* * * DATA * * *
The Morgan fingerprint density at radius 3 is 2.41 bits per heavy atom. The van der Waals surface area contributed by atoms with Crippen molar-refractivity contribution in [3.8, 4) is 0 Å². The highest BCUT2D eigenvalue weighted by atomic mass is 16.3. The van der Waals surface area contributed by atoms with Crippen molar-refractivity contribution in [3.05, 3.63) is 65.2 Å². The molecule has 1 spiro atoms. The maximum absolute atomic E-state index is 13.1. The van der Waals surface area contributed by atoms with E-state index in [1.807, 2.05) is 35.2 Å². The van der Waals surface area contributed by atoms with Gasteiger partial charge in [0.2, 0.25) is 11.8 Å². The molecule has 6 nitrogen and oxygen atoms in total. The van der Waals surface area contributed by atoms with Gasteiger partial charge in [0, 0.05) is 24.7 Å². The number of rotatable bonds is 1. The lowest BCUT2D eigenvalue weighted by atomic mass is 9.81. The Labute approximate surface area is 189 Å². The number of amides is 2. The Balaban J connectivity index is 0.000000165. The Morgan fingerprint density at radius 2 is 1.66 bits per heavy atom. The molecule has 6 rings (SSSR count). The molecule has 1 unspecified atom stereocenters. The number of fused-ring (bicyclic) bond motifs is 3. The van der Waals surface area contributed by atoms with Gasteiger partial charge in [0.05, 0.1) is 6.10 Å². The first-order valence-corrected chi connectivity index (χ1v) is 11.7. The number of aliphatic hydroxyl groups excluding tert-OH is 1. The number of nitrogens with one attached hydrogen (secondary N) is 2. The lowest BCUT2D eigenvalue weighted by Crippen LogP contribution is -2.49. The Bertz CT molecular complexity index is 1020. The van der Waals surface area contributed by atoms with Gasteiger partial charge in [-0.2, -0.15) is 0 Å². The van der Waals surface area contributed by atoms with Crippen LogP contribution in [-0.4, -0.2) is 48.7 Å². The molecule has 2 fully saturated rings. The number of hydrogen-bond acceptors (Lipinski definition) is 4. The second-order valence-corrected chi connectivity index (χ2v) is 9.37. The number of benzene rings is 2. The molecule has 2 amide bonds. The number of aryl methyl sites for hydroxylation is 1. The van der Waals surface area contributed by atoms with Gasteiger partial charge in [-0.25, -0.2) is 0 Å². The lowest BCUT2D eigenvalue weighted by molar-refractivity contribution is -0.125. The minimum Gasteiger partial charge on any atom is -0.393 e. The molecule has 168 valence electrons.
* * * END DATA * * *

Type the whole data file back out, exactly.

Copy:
The Morgan fingerprint density at radius 3 is 2.41 bits per heavy atom. The van der Waals surface area contributed by atoms with Crippen molar-refractivity contribution in [3.8, 4) is 0 Å². The highest BCUT2D eigenvalue weighted by atomic mass is 16.3. The van der Waals surface area contributed by atoms with Crippen molar-refractivity contribution in [3.05, 3.63) is 65.2 Å². The molecule has 1 spiro atoms. The maximum absolute atomic E-state index is 13.1. The van der Waals surface area contributed by atoms with E-state index in [1.807, 2.05) is 35.2 Å². The van der Waals surface area contributed by atoms with Gasteiger partial charge in [0.2, 0.25) is 11.8 Å². The molecule has 6 nitrogen and oxygen atoms in total. The van der Waals surface area contributed by atoms with Gasteiger partial charge in [0, 0.05) is 24.7 Å². The number of rotatable bonds is 1. The lowest BCUT2D eigenvalue weighted by atomic mass is 9.81. The Labute approximate surface area is 189 Å². The number of amides is 2. The Balaban J connectivity index is 0.000000165. The Morgan fingerprint density at radius 2 is 1.66 bits per heavy atom. The molecule has 6 rings (SSSR count). The molecule has 1 unspecified atom stereocenters. The number of fused-ring (bicyclic) bond motifs is 3. The van der Waals surface area contributed by atoms with Gasteiger partial charge in [0.05, 0.1) is 6.10 Å². The first-order valence-corrected chi connectivity index (χ1v) is 11.7. The number of aliphatic hydroxyl groups excluding tert-OH is 1. The number of nitrogens with one attached hydrogen (secondary N) is 2. The lowest BCUT2D eigenvalue weighted by Crippen LogP contribution is -2.49. The Bertz CT molecular complexity index is 1020. The van der Waals surface area contributed by atoms with Gasteiger partial charge in [-0.2, -0.15) is 0 Å². The van der Waals surface area contributed by atoms with Crippen LogP contribution in [-0.4, -0.2) is 48.7 Å². The molecule has 2 fully saturated rings. The number of hydrogen-bond acceptors (Lipinski definition) is 4. The second-order valence-corrected chi connectivity index (χ2v) is 9.37. The number of benzene rings is 2. The molecule has 2 amide bonds. The number of aryl methyl sites for hydroxylation is 1. The van der Waals surface area contributed by atoms with Gasteiger partial charge in [-0.25, -0.2) is 0 Å². The lowest BCUT2D eigenvalue weighted by molar-refractivity contribution is -0.125. The minimum Gasteiger partial charge on any atom is -0.393 e. The molecule has 168 valence electrons.